At the instant he knew he was discovered, Kingfisher opened his wings and sped like an arrow on the wind, but he merely brushed the tips of the plumes on Tarantula's head before the trickster jumped back deep into his hole. "Ha, ha!" laughed Tarantula. "Let's have a dance and sing!" He pranced up and down in his cave, dancing a tarantella on his crooked legs, while outside the Great Kingfisher flew to the Zuni village and sadly told the people: "No use! I failed completely. As I said, Tarantula is a crafty, keen-sighted old fellow. I can do no more."
After Kingfisher returned to his hill, the leaders decided to send for Great Eagle, whose eyes were seven times as sharp as the eyes of men. He came at once, and listened to their pleas for help. "As Kingfisher, my brother, has said, Tarantula is a crafty, keen sighted creature. But I will do my best."
Instead of waiting near Thunder Mountain for sunrise, Eagle perched himself a long distance away, on top of Badger Mountain. He stood there with his head raised to the winds, turning first one eye and then the other on the entrance to Tarantula's den until the old trickster thrust out his woolly nose. With his sharp eyes, Tarantula soon discovered Eagle high on Badger Mountain. "Ho, you skulking Eagle!" he shouted, and Eagle dived like a hurled stone straight at Tarantula's head. His wings brushed the trickster, but when he reached down his talons he clutched nothing but one of the plumes on Tarantula's headdress, and even this fell away upon the rocks. While Tarantula laughed and danced in his cave and told himself what a clever well- dressed fellow he was, the shamed and disappointed Eagle flew to the Zuni council and reported his failure.
The people next called upon Falcon to help them. After he heard of what already had been done, Falcon said: "If my brothers, Kingfisher and Eagle, have failed, it is almost useless for me to try."
"You are the swiftest of the feathered creatures," the leaders answered him. "Swifter than Kingfisher and as strong as Eagle. Your plumage is speckled grey and brown like the rocks and sagebrush so that Tarantula may not see you."
Falcon agreed to try, and early the next morning he placed himself on the edge of the high cliff above Tarantula's den. When the sun rose he was almost invisible because his grey and brown feathers blended into the rocks and dry grass around him. He kept a close watch until Tarantula thrust out his ugly face and turned his eyes in every direction. Tarantula saw nothing, and continued to poke himself out until his shoulders were visible. At that moment Falcon dived, and Tarantula saw him, too late to save the macaw plumes from the bird's grasping claws.
Tarantula tumbled into his den, sat down, and bent himself double with fright. He wagged his head back and forth, and sighed: "Alas, alas, my beautiful headdress is gone. That wretch of a falcon! But what is the use of bothering about a miserable bunch of macaw feathers, anyway? They get dirty and broken, moths eat them, they fade. Why trouble myself about a worthless thing like that? I still have the finest costume in the Valley-handsome leggings and embroidered shirt, necklaces worth fifty such head- plumes, and earrings worth a handful of such necklaces. Let Falcon have the old head-plumes."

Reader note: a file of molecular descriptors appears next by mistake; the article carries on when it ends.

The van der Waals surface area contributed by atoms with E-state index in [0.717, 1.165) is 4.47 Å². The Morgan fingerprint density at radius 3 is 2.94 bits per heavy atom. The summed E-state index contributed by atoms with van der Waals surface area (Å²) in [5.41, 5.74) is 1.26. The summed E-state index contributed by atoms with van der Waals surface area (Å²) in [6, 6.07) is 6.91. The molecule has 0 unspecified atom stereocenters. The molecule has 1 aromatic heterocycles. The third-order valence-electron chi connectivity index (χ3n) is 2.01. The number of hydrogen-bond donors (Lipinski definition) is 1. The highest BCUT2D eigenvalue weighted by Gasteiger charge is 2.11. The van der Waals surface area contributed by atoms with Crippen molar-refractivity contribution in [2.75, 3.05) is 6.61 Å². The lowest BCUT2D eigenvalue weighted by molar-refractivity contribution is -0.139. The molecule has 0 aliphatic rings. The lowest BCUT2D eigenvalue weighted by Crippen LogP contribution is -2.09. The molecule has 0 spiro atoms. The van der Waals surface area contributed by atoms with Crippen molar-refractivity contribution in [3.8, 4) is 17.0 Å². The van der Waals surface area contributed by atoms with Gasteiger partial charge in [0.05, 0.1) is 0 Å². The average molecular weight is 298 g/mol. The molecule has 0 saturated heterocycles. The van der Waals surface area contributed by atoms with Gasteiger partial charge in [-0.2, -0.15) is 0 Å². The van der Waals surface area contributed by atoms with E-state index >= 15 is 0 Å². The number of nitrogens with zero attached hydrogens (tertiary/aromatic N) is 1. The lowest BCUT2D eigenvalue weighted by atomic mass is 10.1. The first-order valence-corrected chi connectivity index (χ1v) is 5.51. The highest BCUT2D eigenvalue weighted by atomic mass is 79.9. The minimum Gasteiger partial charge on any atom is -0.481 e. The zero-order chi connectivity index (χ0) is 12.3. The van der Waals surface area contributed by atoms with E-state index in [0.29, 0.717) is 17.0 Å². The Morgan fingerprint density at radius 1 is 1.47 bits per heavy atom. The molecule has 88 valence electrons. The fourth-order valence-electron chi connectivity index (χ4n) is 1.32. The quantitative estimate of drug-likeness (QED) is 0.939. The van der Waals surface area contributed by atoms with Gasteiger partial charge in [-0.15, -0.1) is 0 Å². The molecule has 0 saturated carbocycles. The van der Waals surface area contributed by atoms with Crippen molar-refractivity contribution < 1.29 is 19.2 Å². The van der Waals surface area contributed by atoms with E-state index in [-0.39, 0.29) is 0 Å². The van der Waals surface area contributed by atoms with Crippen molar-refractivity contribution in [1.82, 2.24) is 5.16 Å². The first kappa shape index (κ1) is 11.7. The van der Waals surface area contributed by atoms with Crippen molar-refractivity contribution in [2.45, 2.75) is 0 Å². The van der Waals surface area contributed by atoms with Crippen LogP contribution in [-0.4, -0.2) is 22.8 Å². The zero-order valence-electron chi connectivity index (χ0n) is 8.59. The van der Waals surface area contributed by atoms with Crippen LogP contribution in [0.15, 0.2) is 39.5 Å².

Meanwhile, Falcon, cursing his poor luck, took the feathers back to the Zunis. "I'm sorry, my friends, this is the best I could do. May others succeed better."
"You have succeeded well," they told him. "These plumes from the South are precious to us."
Then the leaders gathered in council again. "What more is there to be done?" Swift-Runner's father asked.
"We must send your son to the land of the gods," said the war chief "Only they can help us now."
They called Swift-Runner and said to him: "We have asked the wisest and swiftest and strongest of the feathered creatures to help us, yet they have failed. Now we must send you to the land of the gods to seek their help."
Swift-Runner agreed to undertake the dangerous climb to the top of Thunder Mountain where the two war-gods, Ahaiyuta and Matsailema, lived with their grandmother. For the journey, the priest-chiefs prepared gifts of their most valuable treasures. Next morning, Swift-Runner took these with him and by midday he reached the place where the war-gods lived.
He found their grandmother seated on the flat roof of their house. From the room below came the sounds of the war-gods playing one of their noisy games. "Enter, my son," the grandmother greeted Swift-Runner, and then she called to Ahaiyuta and Matsailema: "Come up, my children, both of you, quickly. A young man has come bringing gifts."
The war-gods, who were small like dwarfs, climbed to the roof and the oldest said politely: "Sit down and tell us the purpose of your visit. No stranger comes to the house of another for nothing."
"I bring you offerings from our village below. I also bring my burden of trouble to listen to your counsel and implore your aid."
He then told the war-gods of his misfortunes, of how Tarantula had stolen his sacred clothing, and of how the wisest and swiftest of the feathered beings had tried and failed to regain them.
"It is well that you have come," said the youngest war-god. "Only we can outwit the trickster Tarantula. Grandmother, please bestir yourself, and grind some rock flour for us."